(Pixabay / dimitrisvetsikas1969)

Powerlessness is pervasive. On those days where you feel like you can only exist in the spaces between meetings, appointments and lectures, the world seems like it moves too fast to find meaning in anything. Especially when coupled with burnout, a painful reality for many students, reclaiming a sense of control in the rush of the world becomes very difficult. 

If this sounds like you, you’re not thriving. You’re just seeking self-preservation. It is far too easy to get lost in the motions of life and much harder to make sense of reality when your grasp on your surroundings is weak. 

In a 2005 study by the University of California, Riverside professor Sonja Lyubomirsky and her colleagues proposed that overall happiness is determined by three primary factors. Beyond a “genetically determined set point for happiness,” a biologically determined and fixed limit, our happiness is measured by external circumstances as well as relevant activities and practices that make us happy. According to their work, about half of the variance in our happiness relies on choices we make. The central idea of the study, however, is contingent on the idea that humans have free will. Thus, we can acknowledge that difficult situations harm our happiness while also recognizing that our actions can change our outlook, however small they may be. One such choice that we can make is mindfulness. 

When my days seem to blur and my ability to deal with run-of-the-mill challenges becomes compromised, I often realize that my sense of powerlessness often stems from a lack of mindfulness. The word gets thrown around a lot – a simple Google search reveals millions of results in a matter of seconds – but to me, it means simply being present in whatever I’m doing. I often find my mind wandering or becoming preoccupied with issues not relevant to what I am doing at that moment. When I find myself losing touch with the present, I ground myself in my surroundings. It can be something as simple as noticing how your clothes feel against your skin or indulging in the sensation of a cool sip of water during a study break. I use this technique when the stress of the incessant to-do list plays in my head on repeat to the point where I cannot fathom starting it. This physical sense of awareness allows for a sense of connection beyond the physical; it reminds me that I must also check in with my mind and spirit, which allows me to move forward. In these moments of presence, I experience life beyond an endless to-do list, and I am able to flourish.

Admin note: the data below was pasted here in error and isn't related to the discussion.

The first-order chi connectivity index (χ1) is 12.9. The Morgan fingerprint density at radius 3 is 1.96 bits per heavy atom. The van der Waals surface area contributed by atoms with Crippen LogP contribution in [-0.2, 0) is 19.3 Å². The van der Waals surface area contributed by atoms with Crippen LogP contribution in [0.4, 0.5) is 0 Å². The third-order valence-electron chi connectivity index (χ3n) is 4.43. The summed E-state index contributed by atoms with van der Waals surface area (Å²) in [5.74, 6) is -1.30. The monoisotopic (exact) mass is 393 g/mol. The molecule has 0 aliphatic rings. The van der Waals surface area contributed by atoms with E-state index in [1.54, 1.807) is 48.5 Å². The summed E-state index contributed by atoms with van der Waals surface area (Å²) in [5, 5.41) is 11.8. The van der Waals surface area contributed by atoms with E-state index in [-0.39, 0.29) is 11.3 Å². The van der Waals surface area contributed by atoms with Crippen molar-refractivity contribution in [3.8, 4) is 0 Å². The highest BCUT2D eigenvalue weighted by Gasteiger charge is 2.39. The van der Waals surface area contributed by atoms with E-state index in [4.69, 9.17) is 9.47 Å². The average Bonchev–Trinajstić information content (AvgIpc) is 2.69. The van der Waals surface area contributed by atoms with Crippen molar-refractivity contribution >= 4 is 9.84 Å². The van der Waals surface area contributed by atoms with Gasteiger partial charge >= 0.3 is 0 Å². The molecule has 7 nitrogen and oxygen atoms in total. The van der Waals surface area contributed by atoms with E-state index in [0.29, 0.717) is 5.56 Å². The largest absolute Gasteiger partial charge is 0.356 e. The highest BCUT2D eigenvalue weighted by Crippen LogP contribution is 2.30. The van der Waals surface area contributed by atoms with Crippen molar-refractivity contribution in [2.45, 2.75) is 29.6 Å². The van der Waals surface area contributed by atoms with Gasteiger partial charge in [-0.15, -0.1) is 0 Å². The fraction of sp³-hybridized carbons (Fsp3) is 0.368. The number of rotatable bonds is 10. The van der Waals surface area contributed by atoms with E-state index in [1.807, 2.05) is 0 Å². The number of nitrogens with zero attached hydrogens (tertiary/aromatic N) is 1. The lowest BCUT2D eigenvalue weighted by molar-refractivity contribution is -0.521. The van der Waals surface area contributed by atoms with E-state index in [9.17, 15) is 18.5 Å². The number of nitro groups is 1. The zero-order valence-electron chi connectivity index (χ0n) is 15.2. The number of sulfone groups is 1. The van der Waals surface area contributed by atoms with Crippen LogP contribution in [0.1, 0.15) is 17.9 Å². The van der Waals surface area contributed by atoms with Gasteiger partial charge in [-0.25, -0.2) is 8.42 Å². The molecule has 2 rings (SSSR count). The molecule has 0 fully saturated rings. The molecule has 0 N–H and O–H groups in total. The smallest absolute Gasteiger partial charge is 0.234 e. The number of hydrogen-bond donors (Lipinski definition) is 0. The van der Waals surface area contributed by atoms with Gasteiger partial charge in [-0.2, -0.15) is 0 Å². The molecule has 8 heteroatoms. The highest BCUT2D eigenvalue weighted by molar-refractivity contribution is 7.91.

Mindfulness gives life meaning. In his magnum opus “Man’s Search for Meaning,” psychotherapist Viktor Frankl, drew on his experiences as an inmate in a Nazi concentration camp to devise his own theory of the meaning of life. His experiences led him to the hopeful conclusion that humans can find meaning in the most abhorrent, painful circumstances. Frankl’s hope in sharing his story is that the reader apply his philosophy of finding meaning throughout life, and try to make a sense of meaning out of their own. And even though you may feel like you have a broader objective that you’re working toward by enduring four arduous years at college, it becomes incredibly easy to lose sight of why you’re working hard in the first place. So, we must find a new way to make meaning as we work toward our objectives and be mindful through every moment. By embracing college as an experience and not as a forced stepping stone on the path of life, we are able to reclaim autonomy over even the most difficult parts of it. 

Along with a sense of hope that came when I first read the book, I felt a sense of dread. The idea of finding meaning seems like one big, lofty goal that often takes the form of academic or professional achievement as college students enter a cutthroat workforce. We can get lost in the process of navigating lofty goals, whether making sure we ace our next test or finding our next internship, objectives which often have no clear cut paths The mission of finding meaning through our accomplishments becomes so large that instead, I find that focusing on the smallest parts of my reality and perception. The purpose of life, then, becomes savoring the full range of human emotions and experiences which are at our disposal at any given moment instead of unnecessarily focusing on aspects of a future that we are already working toward.

My defense of mindfulness as a small practice with a large impact does not come from a place of minimizing other stressors in life. Rather, it acts a tool that better equips us with the fulfillment to better tackle them. It allows for life to be experienced more richly, and helps me reclaim experiences that I feel often get lost when life begins to move too fast. 

Check in with your surroundings. Are you really there?

Dani Parra del Riego (25C) is from Miami, Florida.